The emergence of COVID-19 has shifted our landscape dramatically this year, and yet, despite everything the pandemic has thrown at us, we have persevered in the spirit of our tīpuna. It is the kotahitanga and manaakitanga hardwired within us that has us focused on supporting those most impacted and left in need by this global pandemic.
I want to acknowledge the huge part played by our Papatipu Rūnanga, who with mana and aroha, supported by the Office where needed, worked at the coalface with our people to meet many of the incredible challenges presented by COVID-19. We saw care and kai packages put together and distributed, whānau phone support and networks activated, personal protective equipment dispensed and so much more. Te Rūnanga o Ngāi Tahu focused first on engaging with kaumātua and bringing forward Kaumātua Grants, and more recently on providing funding for those most in need in the form of the Ngāi Tahu Pakihi and Papatipu Pakihi Funds to support individuals and Papatipu Rūnanga businesses, as well as Pūtea Manaaki hardship grants to assist whānau in serious adverse situations with essential living costs.
As our focus broadens to recovery, the welfare of our whānau and Papatipu Rūnanga remains at the centre of all decision-making. Te Rūnanga has developed four guiding principles that are mentioned in this report. I know the overarching themes will resonate with you, just as they did with me: building tribal economies, developing our regions, leveraging our relationships with Crown entities to support and resource whānau needs, and targeting our resource at Ngāi Tahu whānau who need it most.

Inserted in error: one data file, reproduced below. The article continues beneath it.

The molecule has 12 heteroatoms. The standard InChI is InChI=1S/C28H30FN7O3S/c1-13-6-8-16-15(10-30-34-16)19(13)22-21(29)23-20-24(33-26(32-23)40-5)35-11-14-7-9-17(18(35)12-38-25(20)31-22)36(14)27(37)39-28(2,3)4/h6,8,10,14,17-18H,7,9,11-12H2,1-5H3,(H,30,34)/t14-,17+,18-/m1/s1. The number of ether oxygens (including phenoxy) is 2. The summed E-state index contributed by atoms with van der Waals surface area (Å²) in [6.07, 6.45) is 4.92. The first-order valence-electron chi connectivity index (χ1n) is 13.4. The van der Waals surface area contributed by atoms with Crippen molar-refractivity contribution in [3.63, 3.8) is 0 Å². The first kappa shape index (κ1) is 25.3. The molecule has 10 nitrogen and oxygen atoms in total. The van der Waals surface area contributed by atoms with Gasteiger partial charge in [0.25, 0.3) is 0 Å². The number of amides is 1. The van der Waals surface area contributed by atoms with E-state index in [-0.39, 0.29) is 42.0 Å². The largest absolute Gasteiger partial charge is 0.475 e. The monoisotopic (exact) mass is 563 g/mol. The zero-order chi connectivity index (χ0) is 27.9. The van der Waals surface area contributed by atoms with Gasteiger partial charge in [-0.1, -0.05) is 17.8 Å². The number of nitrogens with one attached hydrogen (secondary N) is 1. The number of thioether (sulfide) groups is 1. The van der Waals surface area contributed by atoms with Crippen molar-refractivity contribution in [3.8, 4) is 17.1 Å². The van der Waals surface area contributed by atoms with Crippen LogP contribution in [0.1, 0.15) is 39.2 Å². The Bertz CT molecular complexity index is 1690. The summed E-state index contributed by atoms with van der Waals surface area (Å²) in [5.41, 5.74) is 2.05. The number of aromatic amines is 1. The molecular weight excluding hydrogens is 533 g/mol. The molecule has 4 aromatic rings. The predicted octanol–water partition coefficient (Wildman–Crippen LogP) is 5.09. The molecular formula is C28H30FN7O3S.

While we as an iwi have focused on doing what we can for our people through this once in a 100-year event, we have had to endure the inevitable challenges and severe impacts on some of our businesses. This scenario has, of course, played out throughout Aotearoa and the world. As a result of this, Ngāi Tahu Holdings has posted a net loss of $25.7 million for the financial year – an exceptional situation for our commercial arm, which has made us accustomed to enjoying only gains and growth.
Because of the impact on tourism and especially international tourism, Ngāi Tahu Tourism has been significantly impacted by the pandemic. Holdings made the prudent decision to reduce the value of our tourism assets, a major factor in the year-end result. The impact – while severe on our tourism businesses, which are heavily dependent on international manuhiri – has been mitigated by the approach taken by our leaders when forming our commercial company. Those leaders ensured our portfolio was diversified and had a range of activities and investments. This has meant some of our operations continue to perform well while others experience losses as a result of economic impacts and downturns that inevitably come.
The economic hit for Holdings has also impacted on the distribution for the Office of $60.4 million, down from $67.2 million last year. This means we have had to review what programmes and support we can provide in the coming years. We now have a greater focus on how we can target other funding at both the rūnanga and iwi levels, including collaborating with the Crown to achieve whānau outcomes. While this year’s budget is lower than what we are used to, it is important to remember it is still significant, and we will continue to deliver most of the support mechanisms and opportunities, especially through what we hope will be the recovery phase of this pandemic.
As a result of the reduced distribution and programme delivery, we have inevitably needed to review our kaimahi numbers.